Unlike popular natural stone countertops, like granite and marble – both of which are porous surfaces that require regular resealing – the engineered nature of quartz and dekton countertops result in them being entirely nonporous.
With this, quartz and dekton are effectively set-and-forget low-maintenance countertop surfaces. That means you don’t need to worry about yearly (or multiple times a year in the case of marble) resealing. You can endure wine splashes and cocktail spills stress-free.
An added benefit of dekton is you can cut directly on the surface. In fact, you’d have to worry about your knife blades more than you would your countertop! Whether you’re slicing citrus fruits for cocktails or cheese for a charcuterie board, you can prep directly on dekton surfaces.
Floating Shelves and Glass Cabinets for Display
The display is a major consideration for home bar designs. Depending on what you’re displaying – wine, liquor bottles, or elegant glassware, to name a few – there are two key ways you can present your collections: with floating shelves and glass cabinets.
Both methods offer great conversation starters for display, or, in the case of glass cabinets, they can function as their own distinct accent piece in your bar’s overall design.
If you have a liquor bottle collection, floating shelves are a must-have.
Not only are they great for displaying your bottles, but they offer easy and open access whenever you’re ready for a drink. Whether you have an impressive collection of glasses, stemware, beer mugs, or shot glasses, there’s no better place to display them than in glass cabinets.
Why not mix both features together?
Consider having floating shelves nestled between two glass cabinets for a best-of-both-worlds combination of bar storage and display.
Wet Bar vs. Dry Bar: Cost
Including a sink in a home bar is always dependent on the individual client and their budget. After all, it’s an expensive addition for an already expensive feature in the home.
On top of the cost of the actual sink, you’ll need a plumber to install the required plumbing work, which will increase expenses.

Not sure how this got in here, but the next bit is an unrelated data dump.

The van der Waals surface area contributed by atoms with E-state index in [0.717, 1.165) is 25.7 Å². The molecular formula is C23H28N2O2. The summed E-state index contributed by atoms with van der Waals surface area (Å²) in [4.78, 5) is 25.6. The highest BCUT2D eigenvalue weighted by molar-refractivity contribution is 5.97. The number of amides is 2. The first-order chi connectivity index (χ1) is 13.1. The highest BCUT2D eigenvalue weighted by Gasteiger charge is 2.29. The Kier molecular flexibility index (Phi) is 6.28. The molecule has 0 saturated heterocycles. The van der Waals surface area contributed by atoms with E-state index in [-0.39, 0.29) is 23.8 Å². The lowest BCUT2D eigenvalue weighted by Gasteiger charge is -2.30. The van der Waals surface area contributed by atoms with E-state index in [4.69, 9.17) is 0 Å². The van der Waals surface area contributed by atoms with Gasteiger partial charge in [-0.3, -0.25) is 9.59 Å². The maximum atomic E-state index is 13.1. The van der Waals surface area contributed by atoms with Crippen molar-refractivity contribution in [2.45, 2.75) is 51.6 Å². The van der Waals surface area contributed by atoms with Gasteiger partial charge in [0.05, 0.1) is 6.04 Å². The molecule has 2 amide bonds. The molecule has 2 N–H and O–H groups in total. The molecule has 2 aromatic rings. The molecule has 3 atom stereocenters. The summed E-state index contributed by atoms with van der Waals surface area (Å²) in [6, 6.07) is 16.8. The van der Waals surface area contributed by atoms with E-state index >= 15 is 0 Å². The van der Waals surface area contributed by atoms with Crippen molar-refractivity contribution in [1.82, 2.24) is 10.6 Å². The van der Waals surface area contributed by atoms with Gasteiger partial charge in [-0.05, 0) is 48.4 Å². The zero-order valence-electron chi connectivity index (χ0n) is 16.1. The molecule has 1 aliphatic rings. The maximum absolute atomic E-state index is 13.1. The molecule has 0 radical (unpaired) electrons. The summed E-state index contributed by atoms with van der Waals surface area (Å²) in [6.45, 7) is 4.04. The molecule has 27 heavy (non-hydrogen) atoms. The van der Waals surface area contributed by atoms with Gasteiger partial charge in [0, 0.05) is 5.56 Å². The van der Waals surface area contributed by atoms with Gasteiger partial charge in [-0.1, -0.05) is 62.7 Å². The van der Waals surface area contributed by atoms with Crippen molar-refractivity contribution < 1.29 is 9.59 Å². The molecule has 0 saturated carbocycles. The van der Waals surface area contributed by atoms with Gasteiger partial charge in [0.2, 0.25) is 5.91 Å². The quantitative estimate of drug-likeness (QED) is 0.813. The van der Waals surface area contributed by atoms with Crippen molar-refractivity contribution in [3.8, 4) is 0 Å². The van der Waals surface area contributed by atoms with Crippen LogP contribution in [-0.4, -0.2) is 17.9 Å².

According to Home Advisor, the average cost of a kitchen sink installation ranges from $200.00 to $600.00 and can even climb into the thousands of dollars, depending on fixtures, style, and any extra plumbing that is required.
Add to that the cost of the actual sink, and you can expect a wet bar to cost between $600-$1000 more than a dry bar of the same design.
What’s Right For Your Home?
Choosing between a wet bar and a dry bar will typically depend on your budget and where you plan on installing it in your home.
For upstairs bars located near a kitchen, a sink is not always a necessary item to include.
For a basement bar, however, you’re more inclined to want a sink in the direct vicinity. It allows you an area to clean up, wash glasses, and a water source to wipe down any common bar area messes.
Design with Deslaurier Custom Cabinets
Are you looking to create the perfect home bar? Deslaurier Custom Cabinets has everything you need!
With over 40 years of experience to our name, we provide our clients with a fully customized design process with our talented team of designers.
Book a consultation today with a Deslaurier design expert at our Ottawa Showroom or schedule a virtual meeting!
Interested in becoming an authorized Deslaurier dealer? Visit our Become a Dealer page to learn more! Live outside the area? Find a Dealer to connect with a Deslaurier dealer near you!